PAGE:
This article was produced by Olswang LLP, which joined with CMS on 1 May 2017.
As we have previously reported, the EU Commission is formally investigating the continuing prosecution by the US Department of Justice of EU-based online operators who voluntarily withdrew from the US market following the passage of the UIGEA. The Commission is likely to report on its decision before Christmas, which may result in another WTO dispute against the US.
Since March this year, the EU Commission has been investigating whether the US Department of Justice is in breach of the international Trade Barriers Regulation by continuing to pursue EU online gambling operators which did business in the US prior to the passage of the UIGEA. The investigation is based on a complaint made by the RGA in December 2007. Having sent a delegation to Washington in September, the Commission has suggested that it will report on its conclusions by early December.
As the US has already been found to be in breach of its WTO commitments following the well-publicised complaint by Antigua and Barbuda, it seems likely that the EU will decide that it can best protect the interests of EU businesses by launching a fresh WTO dispute against the US. Unlike Antigua, any threat of trade sanctions against the US by the EU in the event of a favourable WTO ruling would be far more effective, making the possibility of a settlement with the US authorities more likely. Whilst the re-opening of the US market to EU-based operators is too much to hope for in the short term, the industry will hope that any such settlement would at least include certainty for EU-based companies and their executives that they will not be prosecuted in the US for activities prior to the passing of the UIGEA.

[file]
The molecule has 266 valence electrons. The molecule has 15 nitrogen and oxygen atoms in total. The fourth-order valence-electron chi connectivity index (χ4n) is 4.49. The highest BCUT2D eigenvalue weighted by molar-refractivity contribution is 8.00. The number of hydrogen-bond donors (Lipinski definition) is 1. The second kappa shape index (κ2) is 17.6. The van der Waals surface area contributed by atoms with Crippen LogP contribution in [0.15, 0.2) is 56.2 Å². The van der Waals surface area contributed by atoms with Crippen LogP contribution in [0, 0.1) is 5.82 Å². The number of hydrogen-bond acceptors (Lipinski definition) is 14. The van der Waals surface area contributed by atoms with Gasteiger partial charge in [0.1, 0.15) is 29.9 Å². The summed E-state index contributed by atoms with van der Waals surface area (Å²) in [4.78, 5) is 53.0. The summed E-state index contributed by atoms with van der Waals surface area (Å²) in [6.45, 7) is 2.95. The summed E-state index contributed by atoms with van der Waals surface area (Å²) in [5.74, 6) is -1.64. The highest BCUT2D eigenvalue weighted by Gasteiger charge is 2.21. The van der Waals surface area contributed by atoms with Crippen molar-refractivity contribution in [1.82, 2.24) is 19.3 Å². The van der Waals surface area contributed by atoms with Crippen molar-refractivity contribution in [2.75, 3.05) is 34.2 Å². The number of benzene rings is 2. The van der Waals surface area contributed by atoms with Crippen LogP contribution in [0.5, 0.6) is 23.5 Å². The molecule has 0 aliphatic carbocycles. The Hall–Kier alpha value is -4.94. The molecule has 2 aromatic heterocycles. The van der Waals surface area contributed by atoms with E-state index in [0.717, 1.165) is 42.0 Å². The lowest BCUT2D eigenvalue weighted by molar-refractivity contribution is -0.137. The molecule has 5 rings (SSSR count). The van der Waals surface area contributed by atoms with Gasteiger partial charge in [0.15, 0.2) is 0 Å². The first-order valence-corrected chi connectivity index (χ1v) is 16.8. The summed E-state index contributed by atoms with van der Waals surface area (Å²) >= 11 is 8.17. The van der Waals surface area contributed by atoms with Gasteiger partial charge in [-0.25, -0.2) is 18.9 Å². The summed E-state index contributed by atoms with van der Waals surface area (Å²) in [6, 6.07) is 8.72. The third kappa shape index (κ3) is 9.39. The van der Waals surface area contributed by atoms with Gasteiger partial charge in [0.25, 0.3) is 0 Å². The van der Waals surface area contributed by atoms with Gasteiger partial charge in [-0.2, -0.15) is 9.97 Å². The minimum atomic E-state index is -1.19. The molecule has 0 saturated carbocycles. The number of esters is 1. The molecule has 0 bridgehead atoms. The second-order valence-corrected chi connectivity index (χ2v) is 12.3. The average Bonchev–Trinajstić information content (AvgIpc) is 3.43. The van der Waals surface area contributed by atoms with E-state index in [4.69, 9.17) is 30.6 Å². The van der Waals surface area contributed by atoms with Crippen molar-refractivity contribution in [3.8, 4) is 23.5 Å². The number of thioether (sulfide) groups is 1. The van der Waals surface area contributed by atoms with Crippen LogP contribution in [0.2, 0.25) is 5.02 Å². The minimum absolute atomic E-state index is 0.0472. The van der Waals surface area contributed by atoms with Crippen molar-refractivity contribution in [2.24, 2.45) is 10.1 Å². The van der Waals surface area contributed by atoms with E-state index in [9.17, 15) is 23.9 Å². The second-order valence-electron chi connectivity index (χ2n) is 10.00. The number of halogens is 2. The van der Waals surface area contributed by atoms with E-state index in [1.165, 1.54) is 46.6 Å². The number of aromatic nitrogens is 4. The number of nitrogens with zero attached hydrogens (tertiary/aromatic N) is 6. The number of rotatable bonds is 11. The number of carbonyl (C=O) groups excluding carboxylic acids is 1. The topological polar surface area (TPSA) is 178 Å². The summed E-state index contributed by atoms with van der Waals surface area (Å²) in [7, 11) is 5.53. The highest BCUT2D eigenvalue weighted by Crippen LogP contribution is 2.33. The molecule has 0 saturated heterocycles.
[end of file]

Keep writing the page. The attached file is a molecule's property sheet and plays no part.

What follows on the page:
In the meantime, the RGA has encouraged the Commission to introduce blocking legislation which would prevent any authorities in the EU from extraditing anyone to the US on pre-UIGEA gambling charges, at least until this TBR complaint is concluded.